Pedestrian fauna opt for shorter underpasses

May 7, 2015 by Rob Payne, Science Network WA
Pedestrian fauna opt for shorter underpasses
A southern brown bandicoots (Isoodon obesulus fusciventer) Credit: Brian Chambers

If anyone ever asks 'why did the bandicoot cross the road?', you would never guess the answer would be 'because the underpass was short', but it seems local researchers have proved just that.

University of Western Australia scientists tagged populations of southern brown bandicoots (Isoodon obesulus fusciventer) and western bobtail lizards (Tiliqua rugosa rugosa) around 10 fauna underpasses in the Perth metropolitan area, including Roe Highway, Mandjoogoordap Dr in Mandurah and Safety Bay.

Using motion-activated and PIT tag readers, they tracked the animals to determine how often they used the underpasses to safely cross major roads to better understand how design can impact native communities.

The underpasses varied in length, width, vegetation density at the entrances and 'furniture' within, such as ledges, logs and branches.

The researchers found none of these characteristics had an influence on bobtail behaviour, though one stood out as significant for bandicoots.

"Bandicoots used shorter underpasses more frequently, suggesting they were incorporating these structures into their home ranges to access resources on both sides of the road," Dr Brian Chambers says.

"The longer underpasses were used infrequently, likely during dispersal events."

Dr Chambers says it appears shorter underpasses allow bandicoot communities to persist in patches otherwise too small to support viable populations.

Pedestrian fauna opt for shorter underpasses
Western bobtail lizards (Tiliqua rugosa rugosa). Credit: Brian Chambers
"They basically stitch together territory on both sides of the road," he says.

While the knowledge is important, certain logistical challenges need to be addressed.

"Minimising the length of fauna underpasses poses a challenge for road designers, as the length of the underpass is usually determined by the width of the ," Dr Chambers says.

He suggests vegetated median strips might be the answer, with two shorter underpasses separated by a patch of scrub instead of one long passageway.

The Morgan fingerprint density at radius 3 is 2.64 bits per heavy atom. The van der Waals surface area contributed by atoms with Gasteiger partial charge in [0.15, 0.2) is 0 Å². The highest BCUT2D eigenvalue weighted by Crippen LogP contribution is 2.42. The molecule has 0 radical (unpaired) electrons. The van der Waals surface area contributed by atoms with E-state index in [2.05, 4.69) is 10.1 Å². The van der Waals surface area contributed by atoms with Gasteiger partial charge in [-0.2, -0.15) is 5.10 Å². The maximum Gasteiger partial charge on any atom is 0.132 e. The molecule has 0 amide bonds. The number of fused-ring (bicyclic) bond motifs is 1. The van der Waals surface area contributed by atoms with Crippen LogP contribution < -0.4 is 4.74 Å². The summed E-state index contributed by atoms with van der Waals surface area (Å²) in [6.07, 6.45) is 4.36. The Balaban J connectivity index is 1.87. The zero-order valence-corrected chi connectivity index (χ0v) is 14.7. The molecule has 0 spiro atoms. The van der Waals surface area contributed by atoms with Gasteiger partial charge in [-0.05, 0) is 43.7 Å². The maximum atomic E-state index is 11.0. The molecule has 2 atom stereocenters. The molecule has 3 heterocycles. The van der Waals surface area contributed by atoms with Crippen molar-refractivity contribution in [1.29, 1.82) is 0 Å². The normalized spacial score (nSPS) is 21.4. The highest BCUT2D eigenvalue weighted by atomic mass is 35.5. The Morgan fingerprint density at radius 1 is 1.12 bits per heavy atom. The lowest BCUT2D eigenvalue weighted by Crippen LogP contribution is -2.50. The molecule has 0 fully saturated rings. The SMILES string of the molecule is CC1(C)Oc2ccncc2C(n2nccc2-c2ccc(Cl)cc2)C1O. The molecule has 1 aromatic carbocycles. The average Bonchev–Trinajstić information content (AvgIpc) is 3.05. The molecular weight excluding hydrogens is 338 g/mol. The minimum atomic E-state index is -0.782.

Given that bandicoots in the study were frequent users of a one-hectare patch, the size of this reserve wouldn't need to be large.

Pedestrian fauna opt for shorter underpasses
A bandicoot captured on an infrared camera using an underpass. Credit: Brian Chambers

Not only would this provide habitat, it would increase gene flow between populations, maintaining breeding diversity.

Dr Chambers says the study recorded the identities of individual animals which provided a better idea of how underpasses are used at a population level.

The infrared cameras also allowed researchers to track other species using the underpasses, which included western grey kangaroos, foxes, cats, rabbits, snakes, rats and even a family of ducks at two locations.

They found underpasses frequently used by bandicoots didn't correlate with higher use by predators such as cats and foxes.

Explore further: How smart roads can help koalas beat traffic

Related Stories

Addressing feral cats' diet may help protect native species

February 2, 2015

Because reducing the impacts of feral cats—domestic cats that have returned to the wild—is a priority for conservation efforts across the globe, a research team recently reviewed the animals' diet across Australia and ...

Study suggests new method of identifying native species

February 16, 2012

(PhysOrg.com) -- A radically new way to determine whether an introduced species has become a native species - by observing the reactions of other local species - is outlined in research by the University of Sydney, using ...

Roadkill hot spots identified in California

April 17, 2015

An interactive map shows how California's state highway system is strewn with roadkill "hot spots," which are identified in a newly released report by the Road Ecology Center at the University of California, Davis. The data ...

Bat bridges don't work: study

June 13, 2012

Wire bridges built to guide bats safely across busy roads simply do not work, University of Leeds researchers have confirmed.

Recommended for you

Matter waves and quantum splinters

March 25, 2019

Physicists in the United States, Austria and Brazil have shown that shaking ultracold Bose-Einstein condensates (BECs) can cause them to either divide into uniform segments or shatter into unpredictable splinters, depending ...

How tree diversity regulates invading forest pests

March 25, 2019

A national-scale study of U.S. forests found strong relationships between the diversity of native tree species and the number of nonnative pests that pose economic and ecological threats to the nation's forests.

0 comments

Please sign in to add a comment. Registration is free, and takes less than a minute. Read more

Click here to reset your password.
Sign in to get notified via email when new comments are made.